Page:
How to Calculate Frost Point
Frost forms on objects when the water vapor in the air changes to solid or ice without going through the liquid stage. That process is called deposition or sublimation. Frost formation on the surface of objects depends on a complex atmospheric conditions as well as the shape of the object.
Contrary to common opinion, frost is not frozen dew. Frost is a crystalline formation of small, thin ice crystals that form on objects when the air directly above the object reaches the frost point. The frost point is the temperature at which air can no longer hold its water in vapor state, and the air temperature reads close to or below freezing (32 degrees Fahrenheit). Frost formation greatly depends on the level of relative humidity in the air. Frost forms when the dew point reaches freezing point or lower and the air temperature equals or is less than the dew point temperature. When this happens, the dew point equals the frost point.
Ideal weather conditions for frost to form are calm, clear, cold nights when the temperature drops to near or below freezing. Frost typically forms on low-to-the ground objects (grass) and cold objects (car roofs and windows) because the temperature of those objects is actually colder than the ambient air. At times, frost can form on objects even when the recorded air temperature is higher than freezing, because air temperatures are typically recorded approximately 4 feet above the ground.
As more water vapor solidifies into ice on the surface of an object, frost grows heavier. A light frost may not damage grass or crops, but a heavy frost will kill even hearty plants. Protective micro climates can guard against frost. Plants near a building or under an eave are less likely to frost over than the same plant out in the open.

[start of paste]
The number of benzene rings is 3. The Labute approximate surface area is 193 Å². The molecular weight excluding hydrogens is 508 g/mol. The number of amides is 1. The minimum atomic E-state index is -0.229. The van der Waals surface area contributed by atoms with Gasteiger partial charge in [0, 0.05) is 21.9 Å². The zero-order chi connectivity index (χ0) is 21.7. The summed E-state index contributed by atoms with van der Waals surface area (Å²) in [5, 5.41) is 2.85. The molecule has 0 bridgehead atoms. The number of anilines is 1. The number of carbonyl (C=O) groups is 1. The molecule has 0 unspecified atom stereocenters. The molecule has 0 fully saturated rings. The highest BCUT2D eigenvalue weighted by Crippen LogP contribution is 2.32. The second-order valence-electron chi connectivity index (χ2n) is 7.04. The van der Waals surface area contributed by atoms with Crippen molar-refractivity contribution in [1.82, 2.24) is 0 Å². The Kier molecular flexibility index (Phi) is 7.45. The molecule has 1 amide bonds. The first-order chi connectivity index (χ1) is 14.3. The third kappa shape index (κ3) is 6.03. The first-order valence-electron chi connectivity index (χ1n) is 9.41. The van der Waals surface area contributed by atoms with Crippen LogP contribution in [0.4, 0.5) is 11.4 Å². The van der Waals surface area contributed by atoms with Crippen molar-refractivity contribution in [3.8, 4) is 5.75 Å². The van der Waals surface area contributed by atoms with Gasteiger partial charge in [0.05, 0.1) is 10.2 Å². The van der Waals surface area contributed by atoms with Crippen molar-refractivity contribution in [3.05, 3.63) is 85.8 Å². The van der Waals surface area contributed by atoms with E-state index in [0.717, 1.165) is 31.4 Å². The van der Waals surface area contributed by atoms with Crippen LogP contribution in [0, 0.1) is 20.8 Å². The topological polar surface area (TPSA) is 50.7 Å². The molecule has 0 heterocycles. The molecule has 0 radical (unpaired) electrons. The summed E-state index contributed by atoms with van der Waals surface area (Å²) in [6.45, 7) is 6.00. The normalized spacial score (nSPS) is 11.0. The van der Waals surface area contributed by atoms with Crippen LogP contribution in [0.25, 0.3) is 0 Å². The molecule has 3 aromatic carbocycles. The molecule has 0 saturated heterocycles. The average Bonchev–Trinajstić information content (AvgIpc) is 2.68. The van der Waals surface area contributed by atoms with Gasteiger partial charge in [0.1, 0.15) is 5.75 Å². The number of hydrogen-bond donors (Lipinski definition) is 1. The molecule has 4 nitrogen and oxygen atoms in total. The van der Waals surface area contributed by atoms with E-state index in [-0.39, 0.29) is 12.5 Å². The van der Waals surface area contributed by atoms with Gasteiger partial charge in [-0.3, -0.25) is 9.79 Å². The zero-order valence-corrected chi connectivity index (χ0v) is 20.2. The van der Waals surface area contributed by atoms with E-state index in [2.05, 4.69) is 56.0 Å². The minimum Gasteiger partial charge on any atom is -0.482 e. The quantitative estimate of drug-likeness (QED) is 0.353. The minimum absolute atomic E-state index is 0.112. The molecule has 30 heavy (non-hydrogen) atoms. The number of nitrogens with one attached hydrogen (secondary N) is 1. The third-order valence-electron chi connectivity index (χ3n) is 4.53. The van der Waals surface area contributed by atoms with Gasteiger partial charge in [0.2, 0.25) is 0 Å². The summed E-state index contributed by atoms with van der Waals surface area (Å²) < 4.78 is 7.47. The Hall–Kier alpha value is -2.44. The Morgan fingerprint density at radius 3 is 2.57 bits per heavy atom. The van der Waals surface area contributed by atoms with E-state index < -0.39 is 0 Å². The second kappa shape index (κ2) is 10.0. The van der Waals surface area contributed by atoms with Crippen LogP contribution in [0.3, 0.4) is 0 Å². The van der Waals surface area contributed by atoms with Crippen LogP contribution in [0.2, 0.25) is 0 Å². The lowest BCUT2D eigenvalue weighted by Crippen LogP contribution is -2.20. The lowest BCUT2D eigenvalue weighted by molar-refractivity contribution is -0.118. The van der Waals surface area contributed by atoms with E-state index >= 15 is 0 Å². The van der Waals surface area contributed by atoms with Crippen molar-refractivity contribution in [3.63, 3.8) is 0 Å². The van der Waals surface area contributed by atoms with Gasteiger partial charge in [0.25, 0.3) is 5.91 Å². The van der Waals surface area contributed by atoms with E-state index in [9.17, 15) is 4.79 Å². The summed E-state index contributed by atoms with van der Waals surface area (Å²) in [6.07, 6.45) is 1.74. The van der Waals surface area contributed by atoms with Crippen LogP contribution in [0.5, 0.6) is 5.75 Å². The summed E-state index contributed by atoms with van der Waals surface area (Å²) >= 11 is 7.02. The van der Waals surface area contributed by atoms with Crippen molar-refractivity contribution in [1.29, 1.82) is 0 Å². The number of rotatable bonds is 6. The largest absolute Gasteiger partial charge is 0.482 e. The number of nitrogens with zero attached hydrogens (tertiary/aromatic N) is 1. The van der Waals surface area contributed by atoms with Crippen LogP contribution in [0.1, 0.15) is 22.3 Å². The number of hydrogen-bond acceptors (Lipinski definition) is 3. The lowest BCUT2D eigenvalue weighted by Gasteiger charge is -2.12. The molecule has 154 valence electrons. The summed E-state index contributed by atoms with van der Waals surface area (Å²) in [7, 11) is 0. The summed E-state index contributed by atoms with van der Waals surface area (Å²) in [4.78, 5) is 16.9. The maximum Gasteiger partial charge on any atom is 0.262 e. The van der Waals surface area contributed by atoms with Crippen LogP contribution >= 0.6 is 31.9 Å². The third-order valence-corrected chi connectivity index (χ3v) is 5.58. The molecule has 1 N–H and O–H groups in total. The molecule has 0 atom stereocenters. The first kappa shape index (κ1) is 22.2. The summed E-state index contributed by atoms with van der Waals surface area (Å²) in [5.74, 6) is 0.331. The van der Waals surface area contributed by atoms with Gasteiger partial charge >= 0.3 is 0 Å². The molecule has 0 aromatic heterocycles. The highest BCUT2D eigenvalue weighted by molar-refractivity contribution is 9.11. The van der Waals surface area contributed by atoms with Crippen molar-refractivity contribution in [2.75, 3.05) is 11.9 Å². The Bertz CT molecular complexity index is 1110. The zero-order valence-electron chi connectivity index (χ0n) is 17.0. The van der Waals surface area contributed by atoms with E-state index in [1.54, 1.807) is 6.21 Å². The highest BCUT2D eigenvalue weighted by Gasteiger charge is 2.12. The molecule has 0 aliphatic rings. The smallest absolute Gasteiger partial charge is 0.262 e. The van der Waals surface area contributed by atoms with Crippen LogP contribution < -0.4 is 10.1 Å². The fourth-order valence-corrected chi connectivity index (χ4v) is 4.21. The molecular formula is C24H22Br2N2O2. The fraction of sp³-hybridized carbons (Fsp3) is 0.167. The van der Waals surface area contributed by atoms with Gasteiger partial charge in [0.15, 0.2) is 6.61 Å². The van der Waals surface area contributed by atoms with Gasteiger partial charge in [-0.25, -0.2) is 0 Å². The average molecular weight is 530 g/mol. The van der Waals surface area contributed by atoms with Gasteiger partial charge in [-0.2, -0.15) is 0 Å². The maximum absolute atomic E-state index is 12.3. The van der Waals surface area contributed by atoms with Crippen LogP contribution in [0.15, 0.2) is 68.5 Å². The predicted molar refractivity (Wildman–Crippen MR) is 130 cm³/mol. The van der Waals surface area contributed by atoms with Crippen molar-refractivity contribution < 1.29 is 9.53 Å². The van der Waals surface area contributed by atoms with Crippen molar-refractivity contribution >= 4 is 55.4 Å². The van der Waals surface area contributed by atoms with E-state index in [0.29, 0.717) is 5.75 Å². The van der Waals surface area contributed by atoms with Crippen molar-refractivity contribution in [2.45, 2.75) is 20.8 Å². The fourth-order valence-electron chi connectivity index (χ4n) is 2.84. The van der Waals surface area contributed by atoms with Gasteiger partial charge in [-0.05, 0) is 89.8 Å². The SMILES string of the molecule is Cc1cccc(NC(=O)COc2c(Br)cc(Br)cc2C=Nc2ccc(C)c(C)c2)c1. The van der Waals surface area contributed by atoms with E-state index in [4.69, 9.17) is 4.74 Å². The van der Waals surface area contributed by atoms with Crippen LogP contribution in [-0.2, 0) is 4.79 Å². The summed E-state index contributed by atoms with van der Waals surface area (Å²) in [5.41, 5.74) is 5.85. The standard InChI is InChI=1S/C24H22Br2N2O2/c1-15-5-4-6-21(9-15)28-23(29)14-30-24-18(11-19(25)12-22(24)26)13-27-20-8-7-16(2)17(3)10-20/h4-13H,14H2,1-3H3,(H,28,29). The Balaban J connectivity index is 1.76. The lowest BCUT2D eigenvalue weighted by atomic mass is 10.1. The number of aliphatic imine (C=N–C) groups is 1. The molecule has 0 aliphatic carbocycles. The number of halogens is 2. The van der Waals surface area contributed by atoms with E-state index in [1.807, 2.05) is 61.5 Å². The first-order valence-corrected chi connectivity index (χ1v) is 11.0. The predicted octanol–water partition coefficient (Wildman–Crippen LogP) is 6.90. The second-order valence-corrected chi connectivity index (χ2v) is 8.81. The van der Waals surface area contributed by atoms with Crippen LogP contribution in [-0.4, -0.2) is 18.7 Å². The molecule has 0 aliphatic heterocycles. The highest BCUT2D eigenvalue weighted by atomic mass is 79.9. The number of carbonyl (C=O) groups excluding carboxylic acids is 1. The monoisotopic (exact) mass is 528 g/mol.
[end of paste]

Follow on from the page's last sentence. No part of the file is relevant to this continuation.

The shape of an object also determines how frost will form on it. For example, a blade of grass has different topography on its top side and underside. Frost will form first on the coldest part of the blade and the lowest-lying part of the blade. By observing how and when frost forms on a single blade of grass, or a single leaf, it is easy to understand how frost forms in a larger environment of hills and valleys.
Jean Range has 25 years of experience writing for international print and online media. Her work has been published by Adobe Systems, The University of California, and The James Beard Society. Jean has a Bachelor of Fine Arts degree from Rhode Island School of Design and a Business Management Certificate from UCLA.